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Signs of Success

It is not always easy to know the signs of your own success even if they are overflowing with abundance like the gift of too much zucchini in August. Your own thinking can be the worst critic at times like this.
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It is not always easy to know the signs of your own success even if they are overflowing with abundance like the gift of too much zucchini in August. Your own thinking can be the worst critic at times like this. First you start comparing the relative comfort you had in your past to your current, sometimes dire, circumstances. Or you start measuring your own progress against your former partner's and find yourself miles behind, on the side of the road with an old beater car. There is the insidious thinking that follows this line of logic." But I am smart and motivated how the hell did I find myself here?"

Then there are circumstances beyond your control. Actions by others less zen than you create havoc with your well plotted course to financial independence. Jobs fall through. Cars break. Children get sick and you can't get to an important appointment. Childcare arrangements turn into a jigsaw puzzle with missing pieces. And it seems when all other goodness in the world fails the weather will also be awful, your car gets stuck in the snow, your wood pile proves insufficient to a polar vortex.

It can really wreak havoc on your self esteem. It can really make you want to hide under the blankets and hope a lightening strike puts you out of your misery.

Or it can really make you pay attention to what you do have. Much has been made of gratitude and abundance. Sometimes they can feel like empty feel-good words because it is usually something we only pay attention to if it appears in our Facebook feed. Other times we think of these words when times are really bad and we grasp onto these concepts like some sort of balm against despair. "I am grateful for my health." "I am grateful for the sun." " I am grateful that this horrid day is over."

I'm not an overly spiritual person. I think of karma as an actual real thing we foster by our own actions. If we are kind, if we are hardworking, if we are generous and compassionate, we cultivate those very things in our life and our relationships. And if we do not, well, you follow the logic.

So with this in mind the idea of success, for me, takes on a different meaning than the one we are sold in popular culture. I don't really aspire to fame, glory, multi-million dollar mansions, and high powered careers. That is success with a large "S;" the sort that many folks strive for and a very few achieve. I prefer success with a small "s." It appears as a consequence of the karma we nurture. I was thinking of this last week when the phone call came from Kendall, the alpaca farmer.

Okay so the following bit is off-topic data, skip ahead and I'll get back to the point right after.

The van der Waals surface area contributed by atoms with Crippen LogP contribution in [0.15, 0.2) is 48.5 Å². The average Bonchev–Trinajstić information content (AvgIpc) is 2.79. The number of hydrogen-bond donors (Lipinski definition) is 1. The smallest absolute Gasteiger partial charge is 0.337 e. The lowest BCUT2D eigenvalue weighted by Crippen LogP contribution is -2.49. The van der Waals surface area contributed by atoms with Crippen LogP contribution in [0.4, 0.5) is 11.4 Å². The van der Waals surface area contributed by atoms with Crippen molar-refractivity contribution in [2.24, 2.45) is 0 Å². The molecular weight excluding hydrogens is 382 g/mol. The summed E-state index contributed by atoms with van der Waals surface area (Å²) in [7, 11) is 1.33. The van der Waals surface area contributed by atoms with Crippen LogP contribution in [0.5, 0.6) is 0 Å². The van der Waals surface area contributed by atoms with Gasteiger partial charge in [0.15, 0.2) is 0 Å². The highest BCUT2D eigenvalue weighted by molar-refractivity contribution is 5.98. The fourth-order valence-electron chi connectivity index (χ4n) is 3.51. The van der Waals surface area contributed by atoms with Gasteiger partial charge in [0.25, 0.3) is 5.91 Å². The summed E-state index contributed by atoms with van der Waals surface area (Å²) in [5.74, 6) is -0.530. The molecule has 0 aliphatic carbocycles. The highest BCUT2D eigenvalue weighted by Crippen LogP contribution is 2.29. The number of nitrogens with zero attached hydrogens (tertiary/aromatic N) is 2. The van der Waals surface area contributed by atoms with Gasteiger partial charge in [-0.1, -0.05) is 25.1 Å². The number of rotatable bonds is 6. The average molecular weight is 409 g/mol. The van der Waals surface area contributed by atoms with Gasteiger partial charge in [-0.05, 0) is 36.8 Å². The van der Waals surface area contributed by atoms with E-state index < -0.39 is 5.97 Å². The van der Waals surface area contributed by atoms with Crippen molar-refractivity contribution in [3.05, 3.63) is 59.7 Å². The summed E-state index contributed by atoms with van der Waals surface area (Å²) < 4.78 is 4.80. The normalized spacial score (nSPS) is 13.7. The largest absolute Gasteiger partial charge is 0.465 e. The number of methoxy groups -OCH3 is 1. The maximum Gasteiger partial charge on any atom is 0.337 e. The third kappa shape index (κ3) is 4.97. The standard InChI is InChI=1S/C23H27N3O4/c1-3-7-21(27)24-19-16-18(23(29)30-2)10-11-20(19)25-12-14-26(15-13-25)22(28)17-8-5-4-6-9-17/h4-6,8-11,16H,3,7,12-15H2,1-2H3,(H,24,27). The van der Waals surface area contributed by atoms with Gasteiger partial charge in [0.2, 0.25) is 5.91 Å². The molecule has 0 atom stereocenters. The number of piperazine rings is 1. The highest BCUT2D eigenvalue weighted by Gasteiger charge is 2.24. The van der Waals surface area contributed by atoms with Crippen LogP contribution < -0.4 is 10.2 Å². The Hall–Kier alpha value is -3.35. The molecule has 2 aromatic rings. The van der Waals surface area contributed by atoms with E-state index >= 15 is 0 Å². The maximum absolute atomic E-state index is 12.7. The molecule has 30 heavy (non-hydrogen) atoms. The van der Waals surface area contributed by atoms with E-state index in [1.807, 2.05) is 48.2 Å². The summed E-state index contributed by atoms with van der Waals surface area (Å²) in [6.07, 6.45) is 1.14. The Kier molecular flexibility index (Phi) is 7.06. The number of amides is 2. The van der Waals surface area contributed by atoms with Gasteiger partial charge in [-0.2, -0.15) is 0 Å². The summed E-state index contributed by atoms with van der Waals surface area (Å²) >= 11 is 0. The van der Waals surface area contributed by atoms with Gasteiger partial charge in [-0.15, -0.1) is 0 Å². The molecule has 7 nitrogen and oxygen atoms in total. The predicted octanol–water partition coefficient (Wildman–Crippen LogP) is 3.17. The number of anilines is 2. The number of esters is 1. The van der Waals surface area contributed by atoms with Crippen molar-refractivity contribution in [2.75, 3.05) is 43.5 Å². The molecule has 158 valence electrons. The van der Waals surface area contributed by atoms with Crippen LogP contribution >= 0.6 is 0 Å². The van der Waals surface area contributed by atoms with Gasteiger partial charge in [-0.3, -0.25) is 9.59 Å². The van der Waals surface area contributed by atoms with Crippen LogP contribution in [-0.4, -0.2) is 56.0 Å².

Two years ago I was hired to farm sit for him. He had about a dozen alpaca, 3 dogs, a couple of cats and a coop full of laying hens. Later that spring I helped him shear these beautiful creatures. Later that summer I began haying with him for the first time.

It was a trial by hay burn. I was 46. While I was in the best shape I had been in years (thank you separation) I was not prepared for the physical labor of haying. Forty to fifty pound square bales of hay shoot out of the baler. They are stacked first in the hay wagon and then in the barn. There comes this point in the labor when you stop paying attention to all you physically feel and you just fall into the rhythm. The sound of the baler is the metronome for the dance that occurs between the haymakers and the hay. I wore the the small cuts of hay rash with pride and by the end of the summer I had no problem lifting and stacking the hay. The money was really needed at the time. I worked hard for it and Kendall appreciated the effort by calling several times that summer.

I am much busier with my other jobs and I don't always have the time to hay. But I gladly will take the work when and if I am available. This past weekend time and weather conspired for a guest appearance at the alpaca farm. Only this year I had the luxury of partaking of a rural custom. I did not need the money I would earn from haying; which itself is a small sign of success. What I did need was a good amendment for my garden. So yes, I can say I get poop for pay; which in my case creates abundance in my future so that someday I can bestow the gift of too much zucchini on someone else.


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